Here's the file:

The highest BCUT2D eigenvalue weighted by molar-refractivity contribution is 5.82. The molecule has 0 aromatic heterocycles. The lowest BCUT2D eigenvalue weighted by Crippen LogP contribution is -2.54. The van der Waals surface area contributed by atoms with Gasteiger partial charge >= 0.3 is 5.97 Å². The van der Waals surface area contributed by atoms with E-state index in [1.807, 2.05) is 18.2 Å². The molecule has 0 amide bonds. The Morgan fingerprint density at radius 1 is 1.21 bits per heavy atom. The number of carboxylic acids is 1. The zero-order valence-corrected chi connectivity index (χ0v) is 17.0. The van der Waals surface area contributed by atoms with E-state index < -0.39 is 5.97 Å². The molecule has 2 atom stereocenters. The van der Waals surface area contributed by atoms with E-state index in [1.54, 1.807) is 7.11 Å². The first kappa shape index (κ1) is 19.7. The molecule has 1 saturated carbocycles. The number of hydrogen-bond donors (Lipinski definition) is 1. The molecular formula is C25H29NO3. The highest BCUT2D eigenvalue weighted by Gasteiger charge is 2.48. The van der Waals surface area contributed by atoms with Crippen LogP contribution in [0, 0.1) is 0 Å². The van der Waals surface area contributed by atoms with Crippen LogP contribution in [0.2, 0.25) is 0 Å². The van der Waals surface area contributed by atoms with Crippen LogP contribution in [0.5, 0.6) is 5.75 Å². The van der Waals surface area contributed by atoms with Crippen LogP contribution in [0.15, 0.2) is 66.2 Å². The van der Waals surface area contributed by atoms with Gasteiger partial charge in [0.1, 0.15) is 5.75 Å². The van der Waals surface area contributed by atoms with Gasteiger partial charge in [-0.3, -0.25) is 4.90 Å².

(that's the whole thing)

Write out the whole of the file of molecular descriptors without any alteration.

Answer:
The highest BCUT2D eigenvalue weighted by molar-refractivity contribution is 5.82. The molecule has 0 aromatic heterocycles. The lowest BCUT2D eigenvalue weighted by Crippen LogP contribution is -2.54. The van der Waals surface area contributed by atoms with Gasteiger partial charge >= 0.3 is 5.97 Å². The van der Waals surface area contributed by atoms with E-state index in [1.807, 2.05) is 18.2 Å². The molecule has 0 amide bonds. The Morgan fingerprint density at radius 1 is 1.21 bits per heavy atom. The number of carboxylic acids is 1. The zero-order valence-corrected chi connectivity index (χ0v) is 17.0. The van der Waals surface area contributed by atoms with E-state index < -0.39 is 5.97 Å². The molecule has 2 atom stereocenters. The van der Waals surface area contributed by atoms with E-state index in [1.54, 1.807) is 7.11 Å². The first kappa shape index (κ1) is 19.7. The molecule has 1 saturated carbocycles. The number of hydrogen-bond donors (Lipinski definition) is 1. The molecular formula is C25H29NO3. The highest BCUT2D eigenvalue weighted by Gasteiger charge is 2.48. The van der Waals surface area contributed by atoms with Crippen LogP contribution in [0, 0.1) is 0 Å². The van der Waals surface area contributed by atoms with Crippen LogP contribution in [0.2, 0.25) is 0 Å². The van der Waals surface area contributed by atoms with Crippen LogP contribution in [0.5, 0.6) is 5.75 Å². The van der Waals surface area contributed by atoms with Crippen LogP contribution in [0.15, 0.2) is 66.2 Å². The van der Waals surface area contributed by atoms with Gasteiger partial charge in [0.1, 0.15) is 5.75 Å². The van der Waals surface area contributed by atoms with Gasteiger partial charge in [-0.3, -0.25) is 4.90 Å².